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Weekends Away: Corregidor Island

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Corregidor is a small, tadpole-shaped island that was fortified due to its strategic location at the entrance of Manila Bay in southwestern part of Luzon. It was one of the main defences from enemy attacks in the event of war.

The island’s name was derived from the Spanish word “corregir” which means to correct. Before serving its purpose as a fortress, it was allegedly used by the Spanish to stop ships entering Manila Bay and have their documents checked and corrected. Other sources claim that it was used as a penitentiary or correctional institution and was referred to as “El Corregidor.”

Also known as “the Rock,” it was a key bastion of the Allies during the war. Corregidor became the headquarters of the Allied Forces and the de facto seat of the Philippine Commonwealth Government.

There were 23 batteries installed on Corregidor, consisting of 56 coastal guns and mortars. In addition, Corregidor had 13 anti-aircraft artillery batteries with 76 guns (28 3-inch and 48 .50-caliber) and 10 60-inch Sperry searchlights. At the time, it was one of the most expensive artillery commissioned by the United States to protect their interests in the Pacific.

Corregidor is divided into three geographic sectors: Topside, Middleside and Bottomside.

Topside is the highest geographic sector in the island where the terrain elevation is above sea level which ranges from about 400 feet and higher. Located here are the war-ravaged ruins of the Mile Long Barracks and Cine Corregidor. You will also find here the Pacific War Memorial that was erected in honour of the Filipino and American servicemen who participated in the Pacific War; the Eternal Flame of Freedom, a large steel sculpture symbolising the Frame of Freedom that burns eternally and the old Spanish flagpole.

 

Mile Long Barracks

battery par

Middleside is located within the head of the island where the ground elevation approximately ranges between 100-400 feet above sea level and lies between the Bottomside and Topside sectors. You can also see war-ravaged buildings like the Middleside Barracks and the Army Hospital. Post-war structures like the Filipino-American Friendship Park and the Aviary and Theme Park are found here.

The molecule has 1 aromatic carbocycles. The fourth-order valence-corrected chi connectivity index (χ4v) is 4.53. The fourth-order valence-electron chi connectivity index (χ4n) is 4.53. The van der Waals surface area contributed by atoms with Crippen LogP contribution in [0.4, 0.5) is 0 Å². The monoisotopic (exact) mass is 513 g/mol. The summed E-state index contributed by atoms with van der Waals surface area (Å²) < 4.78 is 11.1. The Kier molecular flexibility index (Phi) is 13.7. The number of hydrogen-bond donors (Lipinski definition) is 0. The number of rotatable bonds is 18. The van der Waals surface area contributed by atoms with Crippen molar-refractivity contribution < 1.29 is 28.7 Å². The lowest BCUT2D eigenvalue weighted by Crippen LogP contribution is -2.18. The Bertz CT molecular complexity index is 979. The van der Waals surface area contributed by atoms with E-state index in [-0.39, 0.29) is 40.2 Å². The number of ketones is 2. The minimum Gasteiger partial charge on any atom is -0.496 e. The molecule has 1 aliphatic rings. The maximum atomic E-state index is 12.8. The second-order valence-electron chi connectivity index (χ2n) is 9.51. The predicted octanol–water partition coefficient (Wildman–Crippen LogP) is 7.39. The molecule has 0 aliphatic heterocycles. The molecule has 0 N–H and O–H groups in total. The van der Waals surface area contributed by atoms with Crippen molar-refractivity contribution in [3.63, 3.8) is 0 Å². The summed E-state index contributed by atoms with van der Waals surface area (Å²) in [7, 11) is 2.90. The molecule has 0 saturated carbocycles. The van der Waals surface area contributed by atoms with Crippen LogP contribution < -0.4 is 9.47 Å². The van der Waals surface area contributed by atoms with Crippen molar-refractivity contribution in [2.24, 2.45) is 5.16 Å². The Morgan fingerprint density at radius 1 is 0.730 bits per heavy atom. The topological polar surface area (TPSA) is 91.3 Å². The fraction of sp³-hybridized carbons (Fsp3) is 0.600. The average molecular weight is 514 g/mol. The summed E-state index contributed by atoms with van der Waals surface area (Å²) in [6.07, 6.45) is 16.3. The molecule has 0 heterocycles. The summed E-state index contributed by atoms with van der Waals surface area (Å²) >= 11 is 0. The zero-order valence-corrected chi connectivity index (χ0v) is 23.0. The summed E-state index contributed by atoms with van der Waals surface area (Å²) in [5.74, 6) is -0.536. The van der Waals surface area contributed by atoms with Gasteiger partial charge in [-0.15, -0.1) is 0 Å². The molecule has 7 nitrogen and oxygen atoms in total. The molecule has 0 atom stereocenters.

Bottomside is the sector that encompasses the lower part of the island. It is mostly a flat stretch of land where elevation measured above sea level is lower than 100 feet. Its notable landmarks and structures include the South and North Dock, Lorcha Dock, Gen. Douglas MacArthur Park, Administration Building, San Jose Chapel, Gen. Jonathan M. Wainwright Memorial and Barrio San Jose.

The Tail End is the remaining portion of the island’s long and twisting tail. Tourist attractions located here are the Statue of the Filipino Woman, President Manuel Quezon Park, Filipino Heroes Memorial, President Sergio Osmena Park, Japanese Garden of Peace and Kindley Field.

Corregidor Island is the perfect destination for history buffs and descendants of Filipino and American war veterans. The younger generation will be reminded of the pain and destruction that a war can bring to mankind. It also shows a different facet of the Philippines a tourist destination.

Local and foreign tourists can visit the island through ferry services provided by Sun Cruises. They operate from the old Hoverferry terminal near CCP (Cultural Center of the Philippines) along Roxas Boulevard. The scheduled trip departs from Manila daily at 8 am and arrives in Corregidor a little over an hour. Tour packages include roundtrip ferry boat transfers, shrine and terminal fees, guided island tour and lunch. There is a tour package which allows visitors to stay overnight or an extended number of days at the Corregidor Hotel.

 

 

 

 
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